Clares Shields, perhaps the world’s number one pound pound female boxer, will make her professional mixed martial arts debut in 2021.
Shields, a two-way undisputed world boxing champion, has signed an exclusive multi-year deal with PMA to promote MMA. The 25-year-old will not compete in the traditional “seasonal format” of the PFL in 2021, but intends to fight at least twice, with a view to a seasonal place in 2022. She will continue to box in 2021.
“I wanted to get tested,” Shields told ESPN during her transition to MMA. “I want to see if I can be a world boxing champion and a world MMA champion. That’s something I want to test myself on. I̵
A native of Flint, Michigan, Shields was a boxer for a gold medal for the United States at the 2012 and 2016 Olympics. a competition consisting of one boxing match, one MMA match.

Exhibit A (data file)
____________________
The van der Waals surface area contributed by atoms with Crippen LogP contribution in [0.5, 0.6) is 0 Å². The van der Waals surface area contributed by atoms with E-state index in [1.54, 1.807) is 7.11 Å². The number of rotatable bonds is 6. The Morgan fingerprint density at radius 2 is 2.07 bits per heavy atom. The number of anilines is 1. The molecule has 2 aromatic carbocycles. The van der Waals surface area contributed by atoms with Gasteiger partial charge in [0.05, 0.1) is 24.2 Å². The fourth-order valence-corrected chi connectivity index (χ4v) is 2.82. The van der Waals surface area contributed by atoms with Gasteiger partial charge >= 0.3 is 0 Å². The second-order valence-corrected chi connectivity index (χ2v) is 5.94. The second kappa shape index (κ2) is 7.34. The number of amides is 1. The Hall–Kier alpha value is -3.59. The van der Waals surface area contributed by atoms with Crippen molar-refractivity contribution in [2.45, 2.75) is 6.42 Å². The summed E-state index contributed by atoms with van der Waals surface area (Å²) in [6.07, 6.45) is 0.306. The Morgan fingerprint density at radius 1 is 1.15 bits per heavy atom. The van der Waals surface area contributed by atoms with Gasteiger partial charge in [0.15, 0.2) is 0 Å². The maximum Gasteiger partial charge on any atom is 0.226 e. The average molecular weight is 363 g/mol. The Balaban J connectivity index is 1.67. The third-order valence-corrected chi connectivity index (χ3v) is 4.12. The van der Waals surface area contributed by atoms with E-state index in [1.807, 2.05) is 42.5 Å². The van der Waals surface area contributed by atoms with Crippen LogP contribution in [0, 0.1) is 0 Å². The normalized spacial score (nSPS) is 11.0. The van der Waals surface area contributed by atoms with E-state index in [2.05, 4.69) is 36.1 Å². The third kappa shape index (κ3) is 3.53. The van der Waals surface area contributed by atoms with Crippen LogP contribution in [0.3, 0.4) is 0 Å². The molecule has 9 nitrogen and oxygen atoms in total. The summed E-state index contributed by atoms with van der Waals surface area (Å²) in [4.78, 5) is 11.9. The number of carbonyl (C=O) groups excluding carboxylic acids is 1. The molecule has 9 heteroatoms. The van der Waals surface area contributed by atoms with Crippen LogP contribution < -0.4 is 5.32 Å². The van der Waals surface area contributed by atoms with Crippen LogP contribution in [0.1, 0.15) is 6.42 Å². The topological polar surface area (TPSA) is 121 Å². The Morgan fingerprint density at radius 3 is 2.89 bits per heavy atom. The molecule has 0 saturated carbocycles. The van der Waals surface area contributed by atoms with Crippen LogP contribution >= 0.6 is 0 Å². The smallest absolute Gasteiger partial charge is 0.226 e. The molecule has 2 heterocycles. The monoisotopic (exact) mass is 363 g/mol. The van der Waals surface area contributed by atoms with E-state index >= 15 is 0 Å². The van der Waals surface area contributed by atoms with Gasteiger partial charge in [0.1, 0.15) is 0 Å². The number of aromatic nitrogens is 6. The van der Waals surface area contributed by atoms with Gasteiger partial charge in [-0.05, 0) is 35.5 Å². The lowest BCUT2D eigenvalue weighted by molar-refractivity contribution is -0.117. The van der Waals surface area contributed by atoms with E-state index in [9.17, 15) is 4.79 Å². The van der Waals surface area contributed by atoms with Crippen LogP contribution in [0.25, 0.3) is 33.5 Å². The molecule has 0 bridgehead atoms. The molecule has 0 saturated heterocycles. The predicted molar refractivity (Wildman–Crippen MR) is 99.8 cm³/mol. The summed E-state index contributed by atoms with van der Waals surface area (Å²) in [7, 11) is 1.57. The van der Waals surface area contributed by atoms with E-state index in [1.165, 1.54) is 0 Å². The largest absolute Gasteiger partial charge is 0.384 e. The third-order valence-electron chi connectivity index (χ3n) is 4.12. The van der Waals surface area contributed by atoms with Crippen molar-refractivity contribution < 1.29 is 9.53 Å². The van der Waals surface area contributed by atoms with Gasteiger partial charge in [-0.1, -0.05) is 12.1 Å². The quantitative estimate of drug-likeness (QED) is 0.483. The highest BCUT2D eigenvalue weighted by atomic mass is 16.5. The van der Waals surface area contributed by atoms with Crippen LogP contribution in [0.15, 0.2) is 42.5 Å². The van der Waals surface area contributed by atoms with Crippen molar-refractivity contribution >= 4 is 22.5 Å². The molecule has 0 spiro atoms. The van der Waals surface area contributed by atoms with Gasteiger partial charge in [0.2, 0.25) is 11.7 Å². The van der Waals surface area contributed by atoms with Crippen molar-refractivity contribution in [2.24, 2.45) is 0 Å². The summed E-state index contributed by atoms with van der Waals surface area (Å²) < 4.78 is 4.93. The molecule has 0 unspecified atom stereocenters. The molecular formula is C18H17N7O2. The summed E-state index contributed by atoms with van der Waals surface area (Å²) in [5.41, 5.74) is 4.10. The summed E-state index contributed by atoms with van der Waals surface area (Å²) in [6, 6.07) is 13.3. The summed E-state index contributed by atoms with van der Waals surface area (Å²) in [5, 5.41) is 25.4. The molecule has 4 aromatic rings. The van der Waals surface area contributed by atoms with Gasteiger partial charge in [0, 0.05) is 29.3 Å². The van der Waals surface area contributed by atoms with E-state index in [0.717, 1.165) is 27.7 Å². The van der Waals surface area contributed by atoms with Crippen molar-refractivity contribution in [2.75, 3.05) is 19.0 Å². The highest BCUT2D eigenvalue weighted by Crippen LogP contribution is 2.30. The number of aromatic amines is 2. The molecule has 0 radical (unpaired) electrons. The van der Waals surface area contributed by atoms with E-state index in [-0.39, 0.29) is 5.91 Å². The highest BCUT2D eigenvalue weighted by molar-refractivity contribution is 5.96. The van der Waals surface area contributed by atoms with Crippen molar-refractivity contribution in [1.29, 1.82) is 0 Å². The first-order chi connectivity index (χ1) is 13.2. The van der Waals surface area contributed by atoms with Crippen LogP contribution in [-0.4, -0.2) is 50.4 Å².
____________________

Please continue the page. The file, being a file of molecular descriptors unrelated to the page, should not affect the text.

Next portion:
So far, Shields says she has attended “several” jiu-jitsu classes and has done some work with US Olympic wrestler Adeline Gray.
“I can say it’s not as bad as I thought it would be,” Shields said of the grappling aspect of MMA. “I thought I would absolutely hate him. I thought that once she grabbed my leg, I would be disappointed and try to bite her or something, but that didn’t happen.”
The PFL has postponed its entire 2020 season due to the COVID-19 pandemic, but has plans to resume its 2021 season in April in Las Vegas. The promotion offers a 155-pound lightweight category for women and is led by 2019 winner Kayla Harrison. Harrison also won Olympic gold in 2012 and 2016 for the United States in judo. Shields told ESPN that she and Harrison were close friends, but would have no problem competing with each other if it ever made sense in the future. Harrison is 8-0 in MMA.
“I told MMA fans, I’m not just a speaker,” Shields said. “I know all these pursuers of influence are used to it. I’m the real deal. All I say I can do is put my best foot forward and do it. I haven’t lost a fight since I was on I am 17 years old and I am 25. I had 77 victories as an amateur, one loss, I am 10-0 as a professional.
“I don’t come to MMA to lose. The next time they see me in the cage, I’m going to have muscles coming out of my damn neck, training so hard to win.”
Information from Brett Okamoto and Mike Rothstein of ESPN contributed to this report.